Addressing Previous Restoration in Painting Conservation

I recently had the pleasure of carrying out an unusual and unexpected treatment of a painting here at The Center. It was a wonderful example of how a routine conservation examination can reveal insight on a painting’s past, and the mystery surrounding its history.

When the painting first arrived at The Center for examination, we were puzzled by the odd composition; the center or focal point of the painting was empty, and the two groups of figures situated to the left and right did not appear to interact with each other. Also, the margins showed continuation of the composition, indicating that the painting may have been cut-down in the past.

Even before examination with UV lights or the microscope, it was obvious to the naked eye that the background of the painting had been heavily repainted in the past; the repaint was severely discolored and had turned a brown grey-green in tone.

(Above) Detail of repaint.

(Above) In raking light, you could see a fine network of raised craquelure throughout the paint layer, giving the surface a sandpaper-like appearance.

(Above) In this during-treatment photo, the discolored yellow varnish and discolored repaint has been removed from the right side, revealing the true age of the paint layer.

(Above) Later during varnish removal, a seam was revealed down the center of the painting. It became evident that the repaint was an effort to blend the color and imagery of the left and right sides. For example, the leaves of the palm tree left of the seam were added to complete the tree right of the seam, and the sky on the right had more clouds.

(Above) Detail along the seam, showing the differing colors of the sky, illustrating again that the two canvases were not originally together.

(Above) After cleaning and varnish removal were complete, losses and abrasions in the sky became apparent where the brownish red gesso layer showed through. The figures themselves were less abraded, and the paint layer in these areas comparatively well preserved.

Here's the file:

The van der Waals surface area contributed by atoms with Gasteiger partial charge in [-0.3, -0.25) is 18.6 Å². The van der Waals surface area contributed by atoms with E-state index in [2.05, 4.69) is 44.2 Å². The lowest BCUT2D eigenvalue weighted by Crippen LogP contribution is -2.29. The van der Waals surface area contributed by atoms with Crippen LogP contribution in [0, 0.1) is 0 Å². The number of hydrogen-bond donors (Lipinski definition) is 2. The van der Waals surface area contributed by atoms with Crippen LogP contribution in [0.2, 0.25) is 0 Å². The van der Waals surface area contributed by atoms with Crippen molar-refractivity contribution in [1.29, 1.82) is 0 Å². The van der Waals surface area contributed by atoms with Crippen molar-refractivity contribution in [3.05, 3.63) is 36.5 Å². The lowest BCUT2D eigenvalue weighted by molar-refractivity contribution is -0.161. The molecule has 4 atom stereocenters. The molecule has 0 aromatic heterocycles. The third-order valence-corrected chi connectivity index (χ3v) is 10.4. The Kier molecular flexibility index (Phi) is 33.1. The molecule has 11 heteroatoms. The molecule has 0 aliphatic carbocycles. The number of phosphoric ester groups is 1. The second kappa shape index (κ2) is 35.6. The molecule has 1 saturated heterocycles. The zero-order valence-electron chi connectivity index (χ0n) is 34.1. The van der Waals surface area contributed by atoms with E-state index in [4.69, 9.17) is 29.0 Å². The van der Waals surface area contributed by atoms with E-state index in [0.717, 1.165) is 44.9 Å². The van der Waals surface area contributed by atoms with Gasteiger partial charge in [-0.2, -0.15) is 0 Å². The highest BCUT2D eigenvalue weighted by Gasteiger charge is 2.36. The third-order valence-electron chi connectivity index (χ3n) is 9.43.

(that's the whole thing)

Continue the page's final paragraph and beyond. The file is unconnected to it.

(Above) Detail of seam

(Above) After removal of the varnish, repaint and fill materials, it was evident that the canvases were cut and joined evenly, indicating that it may be safe to separate the canvases.

Our client was presented with the option to proceed with treatment keeping the canvases together, or to separate them. After consulting with the client, and sharing and discussing our findings, the client decided to separate the canvases.

(Above) After separation, each canvas was lined to sized linen, and stretched over custom-built stretchers. Because the paintings were not perfectly square, areas along the edge were filled and textured to incorporate these areas. The remnants of the added palm leaves could not be fully removed without damaging the original paint layer beneath, and were left in place and inpainted.

Here, the final inpainting has been finished, and the painting treatment is complete.

Justin Gilman

The business end of Twin. In charge of landing interesting new projects, making clients happy, and coffee. A maker of beautiful music and master of oral sound effects. A secret Jim Henson nerd. Will always find ways of working smarter. Will never participate in karaoke.

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